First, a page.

13 tc Heb “he made darkness his hiding place around him, his covering.” 2 Sam 22:12 reads, “he made darkness around him coverings,” omitting “his hiding place” and pluralizing “covering.” Ps 18:11 may include a conflation of synonyms (“his hiding place” and “his covering”) or 2 Sam 22:12 may be the result of haplography/homoioarcton. Note that three successive words in Ps 18:11 begin with the Hebrew letter samek: סִתְרוֹ סְבִיבוֹתָיו סֻכָּתוֹ (sitro sÿvivotayv sukkato).
14 tc Heb “darkness of water, clouds of clouds.” The noun “darkness” (חֶשְׁכַת, kheshkhat) is probably a corruption of an original reading חשׁרת, a form that is preserved in 2 Sam 22:12. The latter is a construct form of חַשְׁרָה (khashrah, “sieve”) which occurs only here in the OT. A cognate Ugaritic noun means “sieve,” and a related verb חָשַׁר (khashar, “to sift”) is attested in postbiblical Hebrew and Aramaic. The phrase חַשְׁרַת מַיִם (khashrat mayim) means literally “a sieve of water.” It pictures the rain clouds as a sieve through which the rain falls to the ground (see F. M. Cross and D. N. Freedman, Studies in Ancient Yahwistic Poetry [SBLDS], 146, n. 33).
15 tc Heb “from the brightness in front of him his clouds came, hail and coals of fire.” 2 Sam 22:13 reads, “from the brightness in front of him burned coals of fire.” The Lucianic family of texts within the Greek tradition of 2 Sam 22:13 seems to assume the underlying Hebrew text: מנגה נגדו עברו ברד וגחלי אשׁ, “from the brightness in front of him came hail and coals of fire” (the basis for the present translation). The textual situation is perplexing and the identity of the original text uncertain. The verbs עָבָרוּ (’avaru; Ps 18:12) and בָּעֲרוּ (ba’aru; 2 Sam 22:13) appear to be variants involving a transposition of the first two letters. The noun עָבָיו (’avayv, “his clouds,” Ps 18:12) may be virtually dittographic (note the following עָבְרוּ, ’avru), or it could have accidentally dropped out from the text of 2 Sam 22:13 by virtual haplography (note the preceding בָּעֲרוּ, which might have originally read עָבְרוּ). The noun בָּרָד (barad, “hail,” Ps 18:12) may be virtually dittographic (note the preceding עָבְרוּ), or it could have dropped out from 2 Sam 22:13 by virtual haplography (note the preceding בָּעֲרוּ, which might have originally read עָבְרוּ). For a fuller discussion of the text and its problems, see R. B. Chisholm, “An Exegetical and Theological Study of Psalm 18/2 Samuel 22” (Th.D. diss., Dallas Theological Seminary, 1983), 74-76.
16 sn Thunder is a common motif in OT theophanies and in ancient Near Eastern portrayals of the storm god and warring kings. See R. B. Chisholm, “An Exegetical and Theological Study of Psalm 18/2 Samuel 22” (Th.D. diss., Dallas Theological Seminary, 1983), 179-83.
17 tn 2 Sam 22:14 has “from.”
18 tn Heb “the Most High.” This divine title (עֶלְיוֹן, ’elyon) pictures God as the exalted ruler of the universe who vindicates the innocent and judges the wicked. See especially Ps 47:2.
19 tc The text of Ps 18:13 adds at this point, “hail and coals of fire.” These words are probably accidentally added from v. 12b; they do not appear in 2 Sam 22:14.
tn Heb “offered his voice.” In this poetic narrative context the prefixed verbal form is best understood as a preterite indicating past tense, not an imperfect. Note the prefixed verbal form with vav (ו) consecutive in the preceding line.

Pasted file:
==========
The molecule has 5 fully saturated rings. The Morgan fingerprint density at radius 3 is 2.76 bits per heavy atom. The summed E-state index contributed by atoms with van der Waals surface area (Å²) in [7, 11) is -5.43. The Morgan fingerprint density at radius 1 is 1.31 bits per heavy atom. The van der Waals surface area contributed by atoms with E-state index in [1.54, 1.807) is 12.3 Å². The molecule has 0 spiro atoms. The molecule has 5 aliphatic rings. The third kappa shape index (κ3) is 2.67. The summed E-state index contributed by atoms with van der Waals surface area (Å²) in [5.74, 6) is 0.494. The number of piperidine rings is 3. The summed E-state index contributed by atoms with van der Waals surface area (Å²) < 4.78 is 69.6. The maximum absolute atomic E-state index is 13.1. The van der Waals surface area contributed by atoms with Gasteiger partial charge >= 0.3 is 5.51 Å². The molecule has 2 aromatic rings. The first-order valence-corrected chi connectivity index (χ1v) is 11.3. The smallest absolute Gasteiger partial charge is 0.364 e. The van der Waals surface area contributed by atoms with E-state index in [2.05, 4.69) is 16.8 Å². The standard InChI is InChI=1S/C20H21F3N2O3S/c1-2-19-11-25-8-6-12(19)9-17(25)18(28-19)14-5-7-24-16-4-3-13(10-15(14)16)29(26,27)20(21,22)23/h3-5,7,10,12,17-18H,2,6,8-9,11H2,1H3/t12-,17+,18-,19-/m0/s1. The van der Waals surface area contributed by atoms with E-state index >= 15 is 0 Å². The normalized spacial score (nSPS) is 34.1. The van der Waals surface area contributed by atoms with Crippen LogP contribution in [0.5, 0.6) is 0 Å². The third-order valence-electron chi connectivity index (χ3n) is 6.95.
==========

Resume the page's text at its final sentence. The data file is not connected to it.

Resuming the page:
20 tn 2 Sam 22:15 omits the pronominal suffix (“his”).
21 tn The pronominal suffixes on the verbs “scattered” and “routed” (see the next line) refer to the psalmist’s enemies. Some argue that the suffixes refer to the arrows, in which case one might translate “shot them far and wide” and “made them move noisily,” respectively. They argue that the enemies have not been mentioned since v. 4 and are not again mentioned until v. 17. However, usage of the verbs פוּץ (puts, “scatter”) and הָמַם (hamam, “rout”) elsewhere in Holy War accounts suggests the suffixes refer to enemies. Enemies are frequently pictured in such texts as scattered and/or routed (see Exod 14:24; 23:27; Num 10:35; Josh 10:10; Judg 4:15; 1 Sam 7:10; 11:11; Ps 68:1).
22 sn Lightning is a common motif in in OT theophanies and in ancient Near Eastern portrayals of the storm god and warring kings. See R. B. Chisholm, “An Exegetical and Theological Study of Psalm 18/2 Samuel 22” (Th.D. diss., Dallas Theological Seminary, 1983), 190-92.
23 tn Heb “lightning bolts, many.” 2 Sam 22:15 has simply “lightning” (בָּרָק, baraq). The identity of the word רָב (rav) in Ps 18:14 is problematic. (1) It may be a form of a rare verb רָבַב (ravav, “to shoot”), perhaps attested in Gen 49:23 as well. In this case one might translate, “he shot lightning bolts and routed them.” Other options include (2) understanding רָב (rav) as an adverbial use of the adjective, “lightning bolts in abundance,” or (3) emending the form to רַבּוּ (rabbu), from רָבַב (ravav, “be many”) or to רָבוּ (ravu), from רָבָה (ravah, “be many”) – both a haplography of the vav (ו); note the initial vav on the immediately following form – and translating “lightning bolts were in abundance.”
sn Arrows and lightning bolts are associated in other texts (see Pss 77:17-18; 144:6; Zech 9:14), as well as in ancient Near Eastern art (see R. B. Chisholm, “An Exegetical and Theological Study of Psalm 18/2 Samuel 22” [Th.D. diss., Dallas Theological Seminary, 1983], 187).
24 tn Or “channels.”
25 tc Ps 18:15 reads “water” (cf. Ps 42:1); “sea” is the reading of 2 Sam 22:16.
26 tn Or “foundations.”
27 tn Heb “from.” The preposition has a causal sense here.
28 tn The noun is derived from the verb גָּעַר (ga’ar), which is often understood to mean “rebuke.” In some cases it is apparent that scolding or threatening is in view (see Gen 37:10; Ruth 2:16; Zech 3:2). However, in militaristic contexts this translation is inadequate, for the verb refers in this setting to the warrior’s battle cry, which terrifies and paralyzes the enemy. See A. Caquot, TDOT 3:53, and note the use of the verb in Pss 68:30; 106:9; and Nah 1:4, as well as the related noun in Job 26:11; Pss 9:5; 76:6; 104:7; Isa 50:2; 51:20; 66:15.